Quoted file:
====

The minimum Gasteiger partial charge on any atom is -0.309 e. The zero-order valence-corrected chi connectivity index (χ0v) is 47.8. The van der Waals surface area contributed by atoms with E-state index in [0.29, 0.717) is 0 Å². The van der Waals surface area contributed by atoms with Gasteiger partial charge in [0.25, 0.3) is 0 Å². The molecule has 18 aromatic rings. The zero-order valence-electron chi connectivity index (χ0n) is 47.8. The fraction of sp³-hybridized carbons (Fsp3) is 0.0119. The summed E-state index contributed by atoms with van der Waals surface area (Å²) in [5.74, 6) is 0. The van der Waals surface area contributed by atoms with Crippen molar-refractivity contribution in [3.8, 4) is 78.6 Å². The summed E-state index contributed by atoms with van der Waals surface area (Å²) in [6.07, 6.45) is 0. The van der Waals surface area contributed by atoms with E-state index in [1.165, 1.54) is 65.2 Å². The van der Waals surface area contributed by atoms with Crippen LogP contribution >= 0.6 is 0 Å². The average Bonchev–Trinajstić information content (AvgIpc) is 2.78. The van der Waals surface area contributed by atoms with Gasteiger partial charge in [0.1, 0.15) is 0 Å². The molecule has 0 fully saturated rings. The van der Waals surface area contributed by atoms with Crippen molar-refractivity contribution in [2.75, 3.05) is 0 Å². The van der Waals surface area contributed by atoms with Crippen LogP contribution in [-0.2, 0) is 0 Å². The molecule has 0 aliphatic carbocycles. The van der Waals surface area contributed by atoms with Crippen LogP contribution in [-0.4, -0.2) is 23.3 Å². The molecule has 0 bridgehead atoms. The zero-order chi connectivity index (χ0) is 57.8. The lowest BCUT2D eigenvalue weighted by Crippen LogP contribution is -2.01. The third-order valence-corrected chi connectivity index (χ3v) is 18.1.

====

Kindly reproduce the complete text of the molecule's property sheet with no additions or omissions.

The minimum Gasteiger partial charge on any atom is -0.309 e. The zero-order valence-corrected chi connectivity index (χ0v) is 47.8. The van der Waals surface area contributed by atoms with E-state index in [0.29, 0.717) is 0 Å². The van der Waals surface area contributed by atoms with Gasteiger partial charge in [0.25, 0.3) is 0 Å². The molecule has 18 aromatic rings. The zero-order valence-electron chi connectivity index (χ0n) is 47.8. The fraction of sp³-hybridized carbons (Fsp3) is 0.0119. The summed E-state index contributed by atoms with van der Waals surface area (Å²) in [5.74, 6) is 0. The van der Waals surface area contributed by atoms with Crippen molar-refractivity contribution in [3.8, 4) is 78.6 Å². The summed E-state index contributed by atoms with van der Waals surface area (Å²) in [6.07, 6.45) is 0. The van der Waals surface area contributed by atoms with E-state index in [1.165, 1.54) is 65.2 Å². The van der Waals surface area contributed by atoms with Crippen LogP contribution >= 0.6 is 0 Å². The average Bonchev–Trinajstić information content (AvgIpc) is 2.78. The van der Waals surface area contributed by atoms with Gasteiger partial charge in [0.1, 0.15) is 0 Å². The molecule has 0 fully saturated rings. The van der Waals surface area contributed by atoms with Crippen molar-refractivity contribution in [2.75, 3.05) is 0 Å². The van der Waals surface area contributed by atoms with Crippen LogP contribution in [-0.2, 0) is 0 Å². The molecule has 0 aliphatic carbocycles. The van der Waals surface area contributed by atoms with Crippen LogP contribution in [-0.4, -0.2) is 23.3 Å². The molecule has 0 bridgehead atoms. The zero-order chi connectivity index (χ0) is 57.8. The lowest BCUT2D eigenvalue weighted by Crippen LogP contribution is -2.01. The third-order valence-corrected chi connectivity index (χ3v) is 18.1.